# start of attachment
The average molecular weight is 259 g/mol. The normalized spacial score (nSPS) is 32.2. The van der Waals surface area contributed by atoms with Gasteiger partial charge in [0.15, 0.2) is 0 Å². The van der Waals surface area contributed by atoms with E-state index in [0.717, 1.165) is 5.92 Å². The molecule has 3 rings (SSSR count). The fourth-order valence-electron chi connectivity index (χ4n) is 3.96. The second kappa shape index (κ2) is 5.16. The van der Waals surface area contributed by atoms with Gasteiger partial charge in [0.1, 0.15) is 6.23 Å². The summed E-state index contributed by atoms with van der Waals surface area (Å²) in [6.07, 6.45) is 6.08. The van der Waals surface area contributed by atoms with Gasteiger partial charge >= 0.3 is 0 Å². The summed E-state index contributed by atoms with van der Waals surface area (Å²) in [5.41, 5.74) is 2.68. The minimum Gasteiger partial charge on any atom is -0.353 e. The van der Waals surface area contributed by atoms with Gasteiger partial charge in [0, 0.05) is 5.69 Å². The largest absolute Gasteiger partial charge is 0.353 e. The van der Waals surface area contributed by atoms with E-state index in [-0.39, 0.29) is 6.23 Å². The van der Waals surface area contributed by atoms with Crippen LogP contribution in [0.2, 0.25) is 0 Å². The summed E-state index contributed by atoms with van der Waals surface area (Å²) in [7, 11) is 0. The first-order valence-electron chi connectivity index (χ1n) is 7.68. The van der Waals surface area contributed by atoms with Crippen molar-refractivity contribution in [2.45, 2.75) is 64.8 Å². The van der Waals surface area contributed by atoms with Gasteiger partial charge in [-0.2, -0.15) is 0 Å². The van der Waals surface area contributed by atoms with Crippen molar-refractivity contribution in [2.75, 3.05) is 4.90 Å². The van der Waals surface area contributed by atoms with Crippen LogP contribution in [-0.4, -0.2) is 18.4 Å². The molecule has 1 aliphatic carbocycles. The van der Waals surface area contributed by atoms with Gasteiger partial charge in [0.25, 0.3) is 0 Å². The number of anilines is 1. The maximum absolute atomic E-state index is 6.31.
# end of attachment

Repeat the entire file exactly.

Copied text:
The average molecular weight is 259 g/mol. The normalized spacial score (nSPS) is 32.2. The van der Waals surface area contributed by atoms with Gasteiger partial charge in [0.15, 0.2) is 0 Å². The van der Waals surface area contributed by atoms with E-state index in [0.717, 1.165) is 5.92 Å². The molecule has 3 rings (SSSR count). The fourth-order valence-electron chi connectivity index (χ4n) is 3.96. The second kappa shape index (κ2) is 5.16. The van der Waals surface area contributed by atoms with Gasteiger partial charge in [0.1, 0.15) is 6.23 Å². The summed E-state index contributed by atoms with van der Waals surface area (Å²) in [6.07, 6.45) is 6.08. The van der Waals surface area contributed by atoms with Gasteiger partial charge >= 0.3 is 0 Å². The summed E-state index contributed by atoms with van der Waals surface area (Å²) in [5.41, 5.74) is 2.68. The minimum Gasteiger partial charge on any atom is -0.353 e. The van der Waals surface area contributed by atoms with Gasteiger partial charge in [0, 0.05) is 5.69 Å². The largest absolute Gasteiger partial charge is 0.353 e. The van der Waals surface area contributed by atoms with E-state index in [-0.39, 0.29) is 6.23 Å². The van der Waals surface area contributed by atoms with Crippen LogP contribution in [0.2, 0.25) is 0 Å². The summed E-state index contributed by atoms with van der Waals surface area (Å²) in [7, 11) is 0. The first-order valence-electron chi connectivity index (χ1n) is 7.68. The van der Waals surface area contributed by atoms with Crippen molar-refractivity contribution in [2.45, 2.75) is 64.8 Å². The van der Waals surface area contributed by atoms with Gasteiger partial charge in [-0.2, -0.15) is 0 Å². The van der Waals surface area contributed by atoms with Crippen molar-refractivity contribution in [2.75, 3.05) is 4.90 Å². The van der Waals surface area contributed by atoms with Crippen LogP contribution in [-0.4, -0.2) is 18.4 Å². The molecule has 1 aliphatic carbocycles. The van der Waals surface area contributed by atoms with Gasteiger partial charge in [0.25, 0.3) is 0 Å². The number of anilines is 1. The maximum absolute atomic E-state index is 6.31.